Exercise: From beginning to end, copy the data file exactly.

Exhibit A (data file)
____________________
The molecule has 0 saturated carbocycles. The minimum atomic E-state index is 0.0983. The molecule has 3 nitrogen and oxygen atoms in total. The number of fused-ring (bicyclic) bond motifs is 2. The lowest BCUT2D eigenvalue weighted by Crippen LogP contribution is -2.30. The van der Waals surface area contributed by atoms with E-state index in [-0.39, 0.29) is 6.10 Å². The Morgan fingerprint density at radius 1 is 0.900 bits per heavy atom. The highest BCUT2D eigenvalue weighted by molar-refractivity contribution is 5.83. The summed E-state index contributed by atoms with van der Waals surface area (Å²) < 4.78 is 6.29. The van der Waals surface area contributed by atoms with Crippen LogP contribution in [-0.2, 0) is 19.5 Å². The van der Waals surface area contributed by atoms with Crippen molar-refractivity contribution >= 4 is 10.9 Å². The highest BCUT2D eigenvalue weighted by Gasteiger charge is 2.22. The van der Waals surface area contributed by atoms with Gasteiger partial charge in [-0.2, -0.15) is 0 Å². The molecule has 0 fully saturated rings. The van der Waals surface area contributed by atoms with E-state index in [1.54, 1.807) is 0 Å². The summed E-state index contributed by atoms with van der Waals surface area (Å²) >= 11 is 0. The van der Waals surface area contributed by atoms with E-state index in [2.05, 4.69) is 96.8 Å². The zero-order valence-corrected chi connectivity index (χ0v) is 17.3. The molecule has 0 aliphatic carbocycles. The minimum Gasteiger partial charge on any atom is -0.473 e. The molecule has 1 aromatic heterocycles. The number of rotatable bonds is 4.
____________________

The molecule has 0 saturated carbocycles. The minimum atomic E-state index is 0.0983. The molecule has 3 nitrogen and oxygen atoms in total. The number of fused-ring (bicyclic) bond motifs is 2. The lowest BCUT2D eigenvalue weighted by Crippen LogP contribution is -2.30. The van der Waals surface area contributed by atoms with E-state index in [-0.39, 0.29) is 6.10 Å². The Morgan fingerprint density at radius 1 is 0.900 bits per heavy atom. The highest BCUT2D eigenvalue weighted by molar-refractivity contribution is 5.83. The summed E-state index contributed by atoms with van der Waals surface area (Å²) < 4.78 is 6.29. The van der Waals surface area contributed by atoms with Crippen LogP contribution in [-0.2, 0) is 19.5 Å². The van der Waals surface area contributed by atoms with Crippen molar-refractivity contribution >= 4 is 10.9 Å². The highest BCUT2D eigenvalue weighted by Gasteiger charge is 2.22. The van der Waals surface area contributed by atoms with Gasteiger partial charge in [-0.2, -0.15) is 0 Å². The molecule has 0 fully saturated rings. The van der Waals surface area contributed by atoms with E-state index in [1.54, 1.807) is 0 Å². The summed E-state index contributed by atoms with van der Waals surface area (Å²) >= 11 is 0. The van der Waals surface area contributed by atoms with E-state index in [2.05, 4.69) is 96.8 Å². The zero-order valence-corrected chi connectivity index (χ0v) is 17.3. The molecule has 0 aliphatic carbocycles. The minimum Gasteiger partial charge on any atom is -0.473 e. The molecule has 1 aromatic heterocycles. The number of rotatable bonds is 4.